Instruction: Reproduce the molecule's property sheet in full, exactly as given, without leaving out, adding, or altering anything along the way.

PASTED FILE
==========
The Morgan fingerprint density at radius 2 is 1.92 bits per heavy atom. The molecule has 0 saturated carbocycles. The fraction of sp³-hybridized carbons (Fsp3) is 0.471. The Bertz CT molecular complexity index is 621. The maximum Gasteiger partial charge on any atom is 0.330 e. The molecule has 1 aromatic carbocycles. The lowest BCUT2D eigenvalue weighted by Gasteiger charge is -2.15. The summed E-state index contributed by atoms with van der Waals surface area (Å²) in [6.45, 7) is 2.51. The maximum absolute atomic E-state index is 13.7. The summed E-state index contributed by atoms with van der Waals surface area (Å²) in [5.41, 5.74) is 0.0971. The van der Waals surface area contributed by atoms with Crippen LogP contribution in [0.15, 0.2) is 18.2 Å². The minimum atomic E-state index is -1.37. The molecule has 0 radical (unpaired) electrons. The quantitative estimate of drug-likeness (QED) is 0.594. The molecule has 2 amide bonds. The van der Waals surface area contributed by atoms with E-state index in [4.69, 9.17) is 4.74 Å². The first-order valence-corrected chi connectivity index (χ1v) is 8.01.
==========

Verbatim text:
The Morgan fingerprint density at radius 2 is 1.92 bits per heavy atom. The molecule has 0 saturated carbocycles. The fraction of sp³-hybridized carbons (Fsp3) is 0.471. The Bertz CT molecular complexity index is 621. The maximum Gasteiger partial charge on any atom is 0.330 e. The molecule has 1 aromatic carbocycles. The lowest BCUT2D eigenvalue weighted by Gasteiger charge is -2.15. The summed E-state index contributed by atoms with van der Waals surface area (Å²) in [6.45, 7) is 2.51. The maximum absolute atomic E-state index is 13.7. The summed E-state index contributed by atoms with van der Waals surface area (Å²) in [5.41, 5.74) is 0.0971. The van der Waals surface area contributed by atoms with Crippen LogP contribution in [0.15, 0.2) is 18.2 Å². The minimum atomic E-state index is -1.37. The molecule has 0 radical (unpaired) electrons. The quantitative estimate of drug-likeness (QED) is 0.594. The molecule has 2 amide bonds. The van der Waals surface area contributed by atoms with E-state index in [4.69, 9.17) is 4.74 Å². The first-order valence-corrected chi connectivity index (χ1v) is 8.01.